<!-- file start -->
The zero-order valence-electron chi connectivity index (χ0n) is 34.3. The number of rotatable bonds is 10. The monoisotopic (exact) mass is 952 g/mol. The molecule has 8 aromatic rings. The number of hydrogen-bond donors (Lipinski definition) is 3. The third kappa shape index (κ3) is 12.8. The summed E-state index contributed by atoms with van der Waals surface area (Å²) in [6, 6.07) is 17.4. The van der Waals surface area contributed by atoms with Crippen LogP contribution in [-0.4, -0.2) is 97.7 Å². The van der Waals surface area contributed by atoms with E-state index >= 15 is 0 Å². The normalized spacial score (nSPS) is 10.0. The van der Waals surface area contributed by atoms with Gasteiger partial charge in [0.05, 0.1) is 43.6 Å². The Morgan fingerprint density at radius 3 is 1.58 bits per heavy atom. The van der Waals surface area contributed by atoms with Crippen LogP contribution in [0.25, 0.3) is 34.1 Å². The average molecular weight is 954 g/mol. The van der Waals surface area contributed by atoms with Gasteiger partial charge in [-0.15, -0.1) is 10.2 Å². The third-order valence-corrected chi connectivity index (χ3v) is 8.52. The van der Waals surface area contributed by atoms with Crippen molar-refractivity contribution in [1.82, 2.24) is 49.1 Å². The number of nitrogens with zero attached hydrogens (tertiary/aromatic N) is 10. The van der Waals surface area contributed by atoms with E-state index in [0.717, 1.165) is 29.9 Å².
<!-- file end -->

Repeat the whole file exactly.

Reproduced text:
The zero-order valence-electron chi connectivity index (χ0n) is 34.3. The number of rotatable bonds is 10. The monoisotopic (exact) mass is 952 g/mol. The molecule has 8 aromatic rings. The number of hydrogen-bond donors (Lipinski definition) is 3. The third kappa shape index (κ3) is 12.8. The summed E-state index contributed by atoms with van der Waals surface area (Å²) in [6, 6.07) is 17.4. The van der Waals surface area contributed by atoms with Crippen LogP contribution in [-0.4, -0.2) is 97.7 Å². The van der Waals surface area contributed by atoms with E-state index >= 15 is 0 Å². The normalized spacial score (nSPS) is 10.0. The van der Waals surface area contributed by atoms with Gasteiger partial charge in [0.05, 0.1) is 43.6 Å². The Morgan fingerprint density at radius 3 is 1.58 bits per heavy atom. The van der Waals surface area contributed by atoms with Crippen LogP contribution in [0.25, 0.3) is 34.1 Å². The average molecular weight is 954 g/mol. The van der Waals surface area contributed by atoms with Gasteiger partial charge in [-0.15, -0.1) is 10.2 Å². The third-order valence-corrected chi connectivity index (χ3v) is 8.52. The van der Waals surface area contributed by atoms with Crippen molar-refractivity contribution in [1.82, 2.24) is 49.1 Å². The number of nitrogens with zero attached hydrogens (tertiary/aromatic N) is 10. The van der Waals surface area contributed by atoms with E-state index in [0.717, 1.165) is 29.9 Å².